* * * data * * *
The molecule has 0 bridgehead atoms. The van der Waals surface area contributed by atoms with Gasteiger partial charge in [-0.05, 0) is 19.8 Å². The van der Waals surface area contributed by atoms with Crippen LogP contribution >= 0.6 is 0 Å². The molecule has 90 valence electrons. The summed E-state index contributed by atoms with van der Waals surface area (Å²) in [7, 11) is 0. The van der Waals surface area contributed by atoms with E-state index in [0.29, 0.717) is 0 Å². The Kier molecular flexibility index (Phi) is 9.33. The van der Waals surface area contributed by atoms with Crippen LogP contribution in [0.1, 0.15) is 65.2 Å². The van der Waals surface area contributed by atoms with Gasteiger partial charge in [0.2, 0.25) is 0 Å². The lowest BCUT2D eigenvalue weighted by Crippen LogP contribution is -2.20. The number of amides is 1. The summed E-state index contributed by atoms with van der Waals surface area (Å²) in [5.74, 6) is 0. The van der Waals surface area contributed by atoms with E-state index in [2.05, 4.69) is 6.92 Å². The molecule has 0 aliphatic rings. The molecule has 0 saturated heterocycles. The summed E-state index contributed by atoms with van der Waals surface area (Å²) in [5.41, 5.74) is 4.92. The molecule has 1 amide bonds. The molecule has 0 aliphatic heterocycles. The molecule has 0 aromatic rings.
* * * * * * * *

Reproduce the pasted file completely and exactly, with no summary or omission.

The molecule has 0 bridgehead atoms. The van der Waals surface area contributed by atoms with Gasteiger partial charge in [-0.05, 0) is 19.8 Å². The van der Waals surface area contributed by atoms with Crippen LogP contribution >= 0.6 is 0 Å². The molecule has 90 valence electrons. The summed E-state index contributed by atoms with van der Waals surface area (Å²) in [7, 11) is 0. The van der Waals surface area contributed by atoms with E-state index in [0.29, 0.717) is 0 Å². The Kier molecular flexibility index (Phi) is 9.33. The van der Waals surface area contributed by atoms with Crippen LogP contribution in [0.1, 0.15) is 65.2 Å². The van der Waals surface area contributed by atoms with Gasteiger partial charge in [0.2, 0.25) is 0 Å². The lowest BCUT2D eigenvalue weighted by Crippen LogP contribution is -2.20. The number of amides is 1. The summed E-state index contributed by atoms with van der Waals surface area (Å²) in [5.74, 6) is 0. The van der Waals surface area contributed by atoms with E-state index in [2.05, 4.69) is 6.92 Å². The molecule has 0 aliphatic rings. The molecule has 0 saturated heterocycles. The summed E-state index contributed by atoms with van der Waals surface area (Å²) in [5.41, 5.74) is 4.92. The molecule has 1 amide bonds. The molecule has 0 aliphatic heterocycles. The molecule has 0 aromatic rings.